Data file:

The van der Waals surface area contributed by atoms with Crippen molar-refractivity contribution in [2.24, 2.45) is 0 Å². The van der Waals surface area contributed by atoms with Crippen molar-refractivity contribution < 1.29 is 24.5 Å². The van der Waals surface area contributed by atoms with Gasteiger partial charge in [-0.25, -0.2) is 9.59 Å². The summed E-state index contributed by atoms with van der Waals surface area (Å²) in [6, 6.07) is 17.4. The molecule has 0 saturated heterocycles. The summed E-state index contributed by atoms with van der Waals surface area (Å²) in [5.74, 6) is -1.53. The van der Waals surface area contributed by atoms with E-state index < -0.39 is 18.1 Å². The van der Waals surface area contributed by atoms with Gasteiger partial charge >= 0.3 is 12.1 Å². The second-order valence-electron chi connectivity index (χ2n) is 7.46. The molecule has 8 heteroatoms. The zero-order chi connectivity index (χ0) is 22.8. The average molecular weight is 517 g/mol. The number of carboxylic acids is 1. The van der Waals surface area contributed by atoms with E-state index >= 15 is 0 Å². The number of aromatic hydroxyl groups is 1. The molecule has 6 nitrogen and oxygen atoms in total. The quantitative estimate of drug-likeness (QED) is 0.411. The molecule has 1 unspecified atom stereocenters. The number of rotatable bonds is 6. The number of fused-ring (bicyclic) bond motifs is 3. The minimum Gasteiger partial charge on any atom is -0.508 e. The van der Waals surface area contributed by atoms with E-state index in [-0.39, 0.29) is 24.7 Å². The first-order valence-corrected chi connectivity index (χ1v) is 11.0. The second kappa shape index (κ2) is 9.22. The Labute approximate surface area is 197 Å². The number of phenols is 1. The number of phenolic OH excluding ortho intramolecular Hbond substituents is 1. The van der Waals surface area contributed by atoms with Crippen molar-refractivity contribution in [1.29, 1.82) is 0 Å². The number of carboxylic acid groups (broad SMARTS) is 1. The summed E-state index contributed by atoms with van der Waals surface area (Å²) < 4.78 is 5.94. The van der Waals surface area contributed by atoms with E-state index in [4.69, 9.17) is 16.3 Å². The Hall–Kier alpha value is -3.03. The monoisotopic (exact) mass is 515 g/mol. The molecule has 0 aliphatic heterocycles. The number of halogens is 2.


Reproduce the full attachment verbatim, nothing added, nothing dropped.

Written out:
The van der Waals surface area contributed by atoms with Crippen molar-refractivity contribution in [2.24, 2.45) is 0 Å². The van der Waals surface area contributed by atoms with Crippen molar-refractivity contribution < 1.29 is 24.5 Å². The van der Waals surface area contributed by atoms with Gasteiger partial charge in [-0.25, -0.2) is 9.59 Å². The summed E-state index contributed by atoms with van der Waals surface area (Å²) in [6, 6.07) is 17.4. The molecule has 0 saturated heterocycles. The summed E-state index contributed by atoms with van der Waals surface area (Å²) in [5.74, 6) is -1.53. The van der Waals surface area contributed by atoms with E-state index < -0.39 is 18.1 Å². The van der Waals surface area contributed by atoms with Gasteiger partial charge >= 0.3 is 12.1 Å². The second-order valence-electron chi connectivity index (χ2n) is 7.46. The molecule has 8 heteroatoms. The zero-order chi connectivity index (χ0) is 22.8. The average molecular weight is 517 g/mol. The number of carboxylic acids is 1. The van der Waals surface area contributed by atoms with E-state index >= 15 is 0 Å². The number of aromatic hydroxyl groups is 1. The molecule has 6 nitrogen and oxygen atoms in total. The quantitative estimate of drug-likeness (QED) is 0.411. The molecule has 1 unspecified atom stereocenters. The number of rotatable bonds is 6. The number of fused-ring (bicyclic) bond motifs is 3. The minimum Gasteiger partial charge on any atom is -0.508 e. The van der Waals surface area contributed by atoms with E-state index in [-0.39, 0.29) is 24.7 Å². The first-order valence-corrected chi connectivity index (χ1v) is 11.0. The second kappa shape index (κ2) is 9.22. The Labute approximate surface area is 197 Å². The number of phenols is 1. The number of phenolic OH excluding ortho intramolecular Hbond substituents is 1. The van der Waals surface area contributed by atoms with Crippen molar-refractivity contribution in [1.29, 1.82) is 0 Å². The number of carboxylic acid groups (broad SMARTS) is 1. The summed E-state index contributed by atoms with van der Waals surface area (Å²) < 4.78 is 5.94. The van der Waals surface area contributed by atoms with E-state index in [4.69, 9.17) is 16.3 Å². The Hall–Kier alpha value is -3.03. The monoisotopic (exact) mass is 515 g/mol. The molecule has 0 aliphatic heterocycles. The number of halogens is 2.